History of World War Two Told Through Letters
I want to point out that while this blog may have the presumptive title “Brooklyn in Love and at War,” what we are reading is the smallest sliver of a picture of Brooklyn/New York. This is Brooklyn through the eyes of one woman and we walk down only the paths that she takes us down (baby in tow). The New York Sylvia experienced was in some ways a prime example of her time; a husband at war, an apartment in the projects, Jewish relatives in Brownsville and on the Lower East Side. Her life and habits were class, race, age, and gender specific. We are capturing, through a number of filters and distances, something that is drenched in “Brooklyn-ness” yet can barely scratch the surface of what Brooklyn is/was/will be.
Last week’s issue of New York Magazine rated “The Best of New York” in a large variety of categories. It published discussions about the best NY Mayor, the best NY sitcom, the best NY song and even the best year to be a rat in NY (1968 during the 9 day sanitation strike) and it was a great read. Of course, these articles had me saying, “Here, here!” for some arguments and shaking my fist at others. I suppose that is the beauty of New York: Its value lies in different places for everyone.
The first category up for discussion was the single best year to have lived in the city. The first two years nominated were 1898, when Brooklyn and the other five boroughs came together to form the current metropolis, and 1947 “because it all seemed to work ” according to Daniel Okrent. Mr. Okrent’s reasons included Jackie Robinson, the Health Department administrating smallpox vaccines at a staggering rate, Bronx Science having four future Nobel laureates in its student body, and the fact that the bustling subway cost only a nickel – 49 cents today. (Maybe it was because my dad was born that year.) What makes this debate so difficult is that no single year is without imperfections – even epic failures. After all, in 1947 white flight was about to take off, Robert Moses was tearing down slums, Jim Crow Laws and housing segregation were in full swing. The other issue is that what people value about New York varies so drastically. For instance, I have an inkling that in 1898 everyone didn’t agree that consolidation was the best path for the city. Nor would I be sure that the thousands of people living in tenements would call 1898 the best time to live in NYC. And while I may frequently find myself relishing the past, I get frustrated by purely nostalgic looks at a city that is flawed and always has been. For example, sometimes people say the city was more “real” in the 1970s when what they really mean is drug-infested and impoverished.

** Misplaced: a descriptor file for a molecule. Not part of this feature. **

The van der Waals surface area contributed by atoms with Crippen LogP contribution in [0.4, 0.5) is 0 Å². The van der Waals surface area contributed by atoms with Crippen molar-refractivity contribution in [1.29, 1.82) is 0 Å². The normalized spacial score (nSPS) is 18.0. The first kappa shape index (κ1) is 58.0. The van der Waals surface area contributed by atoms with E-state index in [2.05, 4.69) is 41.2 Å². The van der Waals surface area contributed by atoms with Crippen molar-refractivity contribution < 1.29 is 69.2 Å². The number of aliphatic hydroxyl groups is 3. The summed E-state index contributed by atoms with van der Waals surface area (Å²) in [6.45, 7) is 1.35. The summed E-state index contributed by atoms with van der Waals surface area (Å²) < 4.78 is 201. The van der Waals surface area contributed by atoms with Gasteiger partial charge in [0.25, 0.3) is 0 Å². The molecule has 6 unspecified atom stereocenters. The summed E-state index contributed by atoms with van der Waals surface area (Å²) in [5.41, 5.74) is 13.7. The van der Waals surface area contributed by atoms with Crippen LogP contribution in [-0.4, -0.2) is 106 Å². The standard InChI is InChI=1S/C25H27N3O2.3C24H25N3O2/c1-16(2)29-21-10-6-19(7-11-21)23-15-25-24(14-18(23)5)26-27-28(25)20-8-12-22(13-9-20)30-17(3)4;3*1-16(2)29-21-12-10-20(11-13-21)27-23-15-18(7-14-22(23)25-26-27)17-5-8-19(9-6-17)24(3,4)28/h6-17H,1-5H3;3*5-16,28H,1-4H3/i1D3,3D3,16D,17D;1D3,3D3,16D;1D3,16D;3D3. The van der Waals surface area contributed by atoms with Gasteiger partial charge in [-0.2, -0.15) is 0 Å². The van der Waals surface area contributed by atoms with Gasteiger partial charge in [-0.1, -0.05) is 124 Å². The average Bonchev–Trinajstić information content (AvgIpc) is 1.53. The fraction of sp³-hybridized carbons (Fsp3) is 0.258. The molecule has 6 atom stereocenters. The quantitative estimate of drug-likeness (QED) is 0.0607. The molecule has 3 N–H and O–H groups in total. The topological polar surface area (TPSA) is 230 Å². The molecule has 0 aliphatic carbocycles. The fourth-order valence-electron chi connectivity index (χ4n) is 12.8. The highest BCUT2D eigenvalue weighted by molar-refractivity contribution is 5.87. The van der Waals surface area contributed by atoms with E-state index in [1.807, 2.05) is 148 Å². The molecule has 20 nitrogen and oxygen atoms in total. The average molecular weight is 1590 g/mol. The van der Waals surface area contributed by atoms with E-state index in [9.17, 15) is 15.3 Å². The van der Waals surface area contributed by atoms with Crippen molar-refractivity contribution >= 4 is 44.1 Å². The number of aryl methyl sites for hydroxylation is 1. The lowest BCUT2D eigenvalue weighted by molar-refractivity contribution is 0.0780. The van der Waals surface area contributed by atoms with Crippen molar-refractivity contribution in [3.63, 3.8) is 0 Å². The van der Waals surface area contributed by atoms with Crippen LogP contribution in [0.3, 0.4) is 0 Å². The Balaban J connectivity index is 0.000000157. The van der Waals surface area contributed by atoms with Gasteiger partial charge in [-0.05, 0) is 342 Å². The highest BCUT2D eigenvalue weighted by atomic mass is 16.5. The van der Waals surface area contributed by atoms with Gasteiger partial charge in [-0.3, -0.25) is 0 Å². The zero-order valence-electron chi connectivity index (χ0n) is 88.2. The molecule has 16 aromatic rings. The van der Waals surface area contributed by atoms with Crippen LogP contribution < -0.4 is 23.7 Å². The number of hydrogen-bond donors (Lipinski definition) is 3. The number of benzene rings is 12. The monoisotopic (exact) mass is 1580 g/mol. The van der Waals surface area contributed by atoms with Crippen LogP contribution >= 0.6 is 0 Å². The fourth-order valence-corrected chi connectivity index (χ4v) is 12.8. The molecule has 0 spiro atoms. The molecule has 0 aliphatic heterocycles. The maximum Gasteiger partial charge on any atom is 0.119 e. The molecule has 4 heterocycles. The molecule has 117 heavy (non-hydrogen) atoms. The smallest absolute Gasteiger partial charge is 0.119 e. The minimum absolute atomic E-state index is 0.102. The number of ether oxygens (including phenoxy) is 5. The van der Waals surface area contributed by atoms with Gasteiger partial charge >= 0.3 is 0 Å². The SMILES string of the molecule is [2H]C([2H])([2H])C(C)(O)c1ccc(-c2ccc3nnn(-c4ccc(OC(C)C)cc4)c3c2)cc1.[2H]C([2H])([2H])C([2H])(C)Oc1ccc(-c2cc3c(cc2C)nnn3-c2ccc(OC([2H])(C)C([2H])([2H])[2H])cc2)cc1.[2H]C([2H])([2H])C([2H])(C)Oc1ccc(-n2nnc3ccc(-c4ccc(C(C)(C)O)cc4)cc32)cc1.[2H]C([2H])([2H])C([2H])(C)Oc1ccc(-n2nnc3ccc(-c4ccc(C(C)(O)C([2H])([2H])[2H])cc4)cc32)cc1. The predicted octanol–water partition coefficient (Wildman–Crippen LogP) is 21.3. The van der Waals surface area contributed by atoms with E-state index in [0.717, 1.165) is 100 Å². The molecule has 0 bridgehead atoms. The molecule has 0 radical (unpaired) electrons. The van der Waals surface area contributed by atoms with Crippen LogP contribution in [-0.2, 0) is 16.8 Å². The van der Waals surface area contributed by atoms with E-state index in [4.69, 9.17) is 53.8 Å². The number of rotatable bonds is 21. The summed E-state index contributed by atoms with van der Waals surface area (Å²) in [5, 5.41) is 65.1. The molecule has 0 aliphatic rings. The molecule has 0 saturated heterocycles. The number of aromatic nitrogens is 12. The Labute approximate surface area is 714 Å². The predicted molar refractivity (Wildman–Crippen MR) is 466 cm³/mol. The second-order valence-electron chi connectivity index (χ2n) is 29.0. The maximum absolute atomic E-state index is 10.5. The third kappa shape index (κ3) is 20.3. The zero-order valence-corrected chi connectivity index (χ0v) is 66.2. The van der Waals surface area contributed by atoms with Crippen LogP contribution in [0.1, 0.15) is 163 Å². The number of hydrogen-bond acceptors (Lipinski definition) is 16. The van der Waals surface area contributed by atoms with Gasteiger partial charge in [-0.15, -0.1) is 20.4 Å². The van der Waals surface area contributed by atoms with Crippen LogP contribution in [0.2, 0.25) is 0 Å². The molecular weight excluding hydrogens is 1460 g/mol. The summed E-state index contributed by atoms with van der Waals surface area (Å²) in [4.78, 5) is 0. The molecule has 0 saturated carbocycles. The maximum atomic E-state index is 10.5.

New York’s charms and pitfalls can be both illustrated and predicted by the media’s portrayal of the city. New York movies can show what a person hopes a city might be, or what it is at its worst. Any movie that attempts to frame a part of the quintessential New York cannot at the same time claim to encompass the entire eclectic nature of New York itself. Who would believe that Annie Hall, Breakfast at Tiffany’s, Do The Right Thing, Rear Window, Dog Day Afternoon, or even Sex and the City all take place in the same urban area? And yet each can claim to be truly “New York.”
So as we dive back into the past and into Sylvia’s world I want to consider what she does repeatedly and what she never seems to do. My argument is that a person can feel ownership over parts of New York, and as a New Yorker be protective of that knowledge and space. But if you feel ownership over some idea of a single, unified New York, then you live in a very comfortable and closed imaginary city. Without doubt, there is always more of New York out there to test your limits and make you squirm.
All we can do is try to grasp Sylvia’s New York one letter at a time before we try to make any other claims.